Feminist for Life 1: The History of the Feminist Movement

By Kersley Fitzgerald

I don't often talk about abortion. Not because I'm not pro-life or even have ambiguous feelings about it, but for two other reasons. First, I have dear friends whom I love deeply who have had abortions. I don't believe rants and pictures of fetuses will help them in their healing. Second, I do not see the point in ranting about something without giving practical solutions. I think picketing abortion clinics is ludicrous if you do not also support crisis pregnancy centers and personally mentor moms in need. This organization, Feminists for Life, struck a chord in me, however. They saw the problem, tracked it to its source, and have come up with some innovative and effective solutions—in large part because they also have friends they love who are recovering from abortions, and they don't want such a violence to happen to anyone else.

Colorado Springs recently hosted the second Life and Justice Conference. I wasn't able to go to many of the sessions, but I did make a particularly intriguing one: Serrin Foster, Feminists for Life: The Feminist Case against Abortion.

Feminists for Life is a nonsectarian, nonpartisan organization that firmly believes abortion is completely counter to everything feminism stands for. Their definition of feminism is rather broad—"a philosophy that embraces basic rights for all human beings without exception—without regard to one's race, religion, sex, size, age or location, disability or parentage" (Serrin Foster, "The Feminist Case against Abortion"). Foster began with a fascinating history of the feminist movement.

Feminist Origins

The assertion that suffragists do not care for children and prefer notoriety to the joys of maternity is so fully contradicted by the lives of the women who are trying to make the world a safer place for both sons and daughters, that no defense is needed. Having spent my own life from fifteen to fifty, loving and laboring for children, as teacher, nurse, storyteller and guardian, I know whereof I speak. - Louisa May Alcott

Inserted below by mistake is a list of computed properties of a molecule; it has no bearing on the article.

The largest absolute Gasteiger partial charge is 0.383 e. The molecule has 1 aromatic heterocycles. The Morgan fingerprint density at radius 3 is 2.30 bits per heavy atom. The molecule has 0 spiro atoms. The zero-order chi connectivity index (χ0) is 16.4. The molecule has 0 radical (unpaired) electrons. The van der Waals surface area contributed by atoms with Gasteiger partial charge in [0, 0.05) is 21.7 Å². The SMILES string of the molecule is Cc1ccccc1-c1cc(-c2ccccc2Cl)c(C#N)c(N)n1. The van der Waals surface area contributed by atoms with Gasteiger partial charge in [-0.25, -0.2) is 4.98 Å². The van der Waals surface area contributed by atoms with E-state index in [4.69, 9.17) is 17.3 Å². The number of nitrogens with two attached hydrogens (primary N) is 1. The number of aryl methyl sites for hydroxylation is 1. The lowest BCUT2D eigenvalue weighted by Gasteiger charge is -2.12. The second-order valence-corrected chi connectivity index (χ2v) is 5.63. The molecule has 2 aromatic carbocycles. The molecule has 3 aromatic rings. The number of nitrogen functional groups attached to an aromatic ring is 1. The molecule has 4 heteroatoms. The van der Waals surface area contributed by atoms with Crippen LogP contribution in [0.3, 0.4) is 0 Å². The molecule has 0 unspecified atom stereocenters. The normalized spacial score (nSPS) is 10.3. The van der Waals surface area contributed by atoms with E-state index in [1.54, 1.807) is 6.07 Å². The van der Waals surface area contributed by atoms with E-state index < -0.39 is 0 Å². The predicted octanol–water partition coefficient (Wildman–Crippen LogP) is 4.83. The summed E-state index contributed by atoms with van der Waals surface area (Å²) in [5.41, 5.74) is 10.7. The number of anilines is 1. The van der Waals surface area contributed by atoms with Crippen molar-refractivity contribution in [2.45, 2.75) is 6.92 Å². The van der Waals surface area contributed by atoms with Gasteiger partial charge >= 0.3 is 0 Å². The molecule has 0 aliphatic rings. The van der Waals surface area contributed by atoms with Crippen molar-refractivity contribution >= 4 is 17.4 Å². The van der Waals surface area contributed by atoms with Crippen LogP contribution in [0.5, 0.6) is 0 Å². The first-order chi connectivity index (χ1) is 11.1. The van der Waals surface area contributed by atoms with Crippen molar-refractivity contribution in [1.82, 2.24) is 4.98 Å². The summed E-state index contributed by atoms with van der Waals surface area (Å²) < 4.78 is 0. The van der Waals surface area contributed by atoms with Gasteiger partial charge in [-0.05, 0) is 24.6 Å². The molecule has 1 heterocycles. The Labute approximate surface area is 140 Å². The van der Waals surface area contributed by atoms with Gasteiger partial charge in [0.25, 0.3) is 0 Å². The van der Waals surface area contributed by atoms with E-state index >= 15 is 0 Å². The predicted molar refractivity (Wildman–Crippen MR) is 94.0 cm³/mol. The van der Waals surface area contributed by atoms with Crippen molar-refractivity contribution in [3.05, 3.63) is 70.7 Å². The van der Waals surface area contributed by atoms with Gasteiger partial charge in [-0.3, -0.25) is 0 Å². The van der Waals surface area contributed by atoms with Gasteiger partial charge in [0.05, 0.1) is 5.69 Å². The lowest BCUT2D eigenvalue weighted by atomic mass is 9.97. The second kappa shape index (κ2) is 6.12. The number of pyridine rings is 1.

What does the feminist movement and pro-life stances have to do with each other? One was informed by the other. Feminism, in large part, came about because of the abusive and exploitative culture that encouraged women to have abortions. This culture treated women as little more than accessories who were not allowed to have a voice or financially support themselves or their children.

Feminism began in the mid-1800s as one of several movements to support human rights. Many of the original feminists started as abolitionists. Gradually, the women saw the parallel between slavery and their own lives—in fact, Louisa May Alcott referred to women as the "white slaves of America." Women had no right to vote, no right to own property, and even no legal right to retain custody of their own children in the case of divorce or their husband's death. Abortion was a significant part of this life. If a woman, powerless in her own life, was not in a situation where her unborn child could be supported, it was very common for her to seek an abortion. It felt like the only choice.